Rugby World Cup Sets Records, Becomes Third-Largest Global Sports Event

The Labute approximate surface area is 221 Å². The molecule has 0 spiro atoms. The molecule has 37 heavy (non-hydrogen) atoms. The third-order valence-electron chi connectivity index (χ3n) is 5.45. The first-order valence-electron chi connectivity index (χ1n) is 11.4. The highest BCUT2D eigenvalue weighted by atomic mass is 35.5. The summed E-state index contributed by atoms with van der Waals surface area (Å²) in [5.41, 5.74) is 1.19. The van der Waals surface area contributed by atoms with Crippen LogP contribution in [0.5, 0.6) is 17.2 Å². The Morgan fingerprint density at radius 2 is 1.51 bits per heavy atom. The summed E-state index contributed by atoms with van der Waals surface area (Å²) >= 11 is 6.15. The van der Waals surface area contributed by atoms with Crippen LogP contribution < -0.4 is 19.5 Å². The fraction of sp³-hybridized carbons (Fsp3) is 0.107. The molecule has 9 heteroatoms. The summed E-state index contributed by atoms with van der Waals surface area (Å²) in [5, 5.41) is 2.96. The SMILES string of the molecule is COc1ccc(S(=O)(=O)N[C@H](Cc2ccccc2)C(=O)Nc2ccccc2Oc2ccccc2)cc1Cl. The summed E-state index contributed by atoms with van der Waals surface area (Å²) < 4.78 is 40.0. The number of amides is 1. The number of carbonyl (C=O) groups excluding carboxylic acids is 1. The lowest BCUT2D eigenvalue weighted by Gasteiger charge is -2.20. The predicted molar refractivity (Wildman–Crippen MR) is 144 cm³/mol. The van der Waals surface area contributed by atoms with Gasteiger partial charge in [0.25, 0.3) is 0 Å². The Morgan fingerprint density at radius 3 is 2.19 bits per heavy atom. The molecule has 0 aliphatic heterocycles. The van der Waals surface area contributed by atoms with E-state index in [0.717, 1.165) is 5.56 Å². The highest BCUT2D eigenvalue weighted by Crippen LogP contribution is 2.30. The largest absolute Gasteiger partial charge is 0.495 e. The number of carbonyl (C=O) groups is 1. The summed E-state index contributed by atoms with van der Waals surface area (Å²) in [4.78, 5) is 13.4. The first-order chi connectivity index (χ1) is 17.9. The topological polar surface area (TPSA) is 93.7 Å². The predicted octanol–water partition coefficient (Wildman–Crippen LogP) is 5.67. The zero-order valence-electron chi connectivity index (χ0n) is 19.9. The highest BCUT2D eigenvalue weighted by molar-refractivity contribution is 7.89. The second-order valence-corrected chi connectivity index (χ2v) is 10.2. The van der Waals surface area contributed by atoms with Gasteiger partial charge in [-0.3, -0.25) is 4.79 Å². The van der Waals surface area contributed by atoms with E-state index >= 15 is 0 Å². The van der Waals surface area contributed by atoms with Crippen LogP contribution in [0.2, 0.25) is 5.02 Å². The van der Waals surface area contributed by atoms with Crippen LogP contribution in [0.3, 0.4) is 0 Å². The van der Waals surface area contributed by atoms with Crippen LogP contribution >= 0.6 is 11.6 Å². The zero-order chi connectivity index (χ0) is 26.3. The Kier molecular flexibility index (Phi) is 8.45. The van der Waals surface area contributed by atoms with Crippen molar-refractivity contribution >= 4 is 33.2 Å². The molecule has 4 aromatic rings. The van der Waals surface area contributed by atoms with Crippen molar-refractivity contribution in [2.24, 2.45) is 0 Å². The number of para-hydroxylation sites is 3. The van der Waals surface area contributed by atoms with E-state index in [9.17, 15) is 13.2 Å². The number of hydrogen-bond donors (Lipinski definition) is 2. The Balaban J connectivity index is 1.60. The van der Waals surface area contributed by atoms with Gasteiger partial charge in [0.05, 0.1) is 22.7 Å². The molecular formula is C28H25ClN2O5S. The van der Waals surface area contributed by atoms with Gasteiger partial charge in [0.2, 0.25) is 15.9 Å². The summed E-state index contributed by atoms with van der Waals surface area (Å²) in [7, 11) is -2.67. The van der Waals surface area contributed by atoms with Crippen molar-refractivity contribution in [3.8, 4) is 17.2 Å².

The Rugby World Cup has become the third-largest global sports event after the FIFA World Cup and the Summer Olympics, according to the NIKKEI ASIAN REVIEW. As the popularity of the event grows, "it is becoming a huge business machine, with record audience sizes and revenues." England is hosting the RWC for the first time in 24 years. The event has set a number of records, such as highest gate receipts of $322M and highest broadcasting rights fees of 27.2B yen ($230M). World Rugby Head of RWC Alan Gilpin said that tournament revenue was estimated in June to grow by 70% from the one held in France in '07, to around 90B yen ($750M). The "expected increase of revenue is also shown by higher interest in the game around the world." According to the survey conducted by global sports research company Repucom prior to the '15 tournament, the interest levels of fans in the event in relatively new rugby nations were higher than before the '11 tournament, held in New Zealand. Nations that are currently outside of World Rugby's top 10 rankings are described as new. Explosive growth "has also brought problems." One is that distributing revenue from RWC tournaments between the host country and World Rugby "is complicated." Under the current scheme, host countries "are entitled only to gate money." Unlike host countries of the Olympic Games, those holding the Rugby World Cup "do not get a share of other revenue such as sponsorship." There is "further bad news for host nations:" they have to pay tournament fees to World Rugby. The institution "largely relies on the revenue from the World Cups for income." In the case of the current RWC, England and Wales will pay an estimated 10.1B yen ($80M). Japan will pay 17.4B yen ($150M) for hosting the event in '19. In a bid to expand its business opportunities, World Rugby is "further seeking new frontier markets." Gilpin: "We are mulling a new income distribution model [under which other revenues such as sponsorship are shared by host countries, too] like that being run by the International Olympic Committee" (NIKKEI ASIAN REVIEW, 9/30).